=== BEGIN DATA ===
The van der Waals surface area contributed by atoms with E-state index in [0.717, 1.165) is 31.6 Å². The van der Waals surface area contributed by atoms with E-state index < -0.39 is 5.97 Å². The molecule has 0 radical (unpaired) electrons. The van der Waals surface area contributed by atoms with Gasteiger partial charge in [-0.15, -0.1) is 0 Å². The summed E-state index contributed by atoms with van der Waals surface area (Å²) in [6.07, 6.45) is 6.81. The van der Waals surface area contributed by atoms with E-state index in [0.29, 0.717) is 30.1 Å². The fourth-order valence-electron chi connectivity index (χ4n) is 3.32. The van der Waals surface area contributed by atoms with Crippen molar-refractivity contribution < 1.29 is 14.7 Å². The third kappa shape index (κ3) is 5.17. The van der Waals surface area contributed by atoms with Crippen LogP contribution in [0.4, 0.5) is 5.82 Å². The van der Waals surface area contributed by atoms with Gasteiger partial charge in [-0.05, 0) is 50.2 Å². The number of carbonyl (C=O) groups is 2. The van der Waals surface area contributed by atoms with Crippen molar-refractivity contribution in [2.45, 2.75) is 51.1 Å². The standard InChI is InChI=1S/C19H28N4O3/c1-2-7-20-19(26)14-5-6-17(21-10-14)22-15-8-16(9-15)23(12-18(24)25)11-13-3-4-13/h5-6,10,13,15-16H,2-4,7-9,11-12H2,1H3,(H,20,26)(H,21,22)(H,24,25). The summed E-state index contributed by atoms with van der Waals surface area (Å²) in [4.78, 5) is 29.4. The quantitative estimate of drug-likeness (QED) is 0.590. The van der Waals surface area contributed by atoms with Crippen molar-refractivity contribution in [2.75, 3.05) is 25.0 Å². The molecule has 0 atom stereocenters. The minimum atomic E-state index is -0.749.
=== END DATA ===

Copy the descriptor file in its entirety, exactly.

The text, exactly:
The van der Waals surface area contributed by atoms with E-state index in [0.717, 1.165) is 31.6 Å². The van der Waals surface area contributed by atoms with E-state index < -0.39 is 5.97 Å². The molecule has 0 radical (unpaired) electrons. The van der Waals surface area contributed by atoms with Gasteiger partial charge in [-0.15, -0.1) is 0 Å². The summed E-state index contributed by atoms with van der Waals surface area (Å²) in [6.07, 6.45) is 6.81. The van der Waals surface area contributed by atoms with E-state index in [0.29, 0.717) is 30.1 Å². The fourth-order valence-electron chi connectivity index (χ4n) is 3.32. The van der Waals surface area contributed by atoms with Crippen molar-refractivity contribution < 1.29 is 14.7 Å². The third kappa shape index (κ3) is 5.17. The van der Waals surface area contributed by atoms with Crippen LogP contribution in [0.4, 0.5) is 5.82 Å². The van der Waals surface area contributed by atoms with Gasteiger partial charge in [-0.05, 0) is 50.2 Å². The number of carbonyl (C=O) groups is 2. The van der Waals surface area contributed by atoms with Crippen molar-refractivity contribution in [2.45, 2.75) is 51.1 Å². The standard InChI is InChI=1S/C19H28N4O3/c1-2-7-20-19(26)14-5-6-17(21-10-14)22-15-8-16(9-15)23(12-18(24)25)11-13-3-4-13/h5-6,10,13,15-16H,2-4,7-9,11-12H2,1H3,(H,20,26)(H,21,22)(H,24,25). The summed E-state index contributed by atoms with van der Waals surface area (Å²) in [4.78, 5) is 29.4. The quantitative estimate of drug-likeness (QED) is 0.590. The van der Waals surface area contributed by atoms with Crippen molar-refractivity contribution in [2.75, 3.05) is 25.0 Å². The molecule has 0 atom stereocenters. The minimum atomic E-state index is -0.749.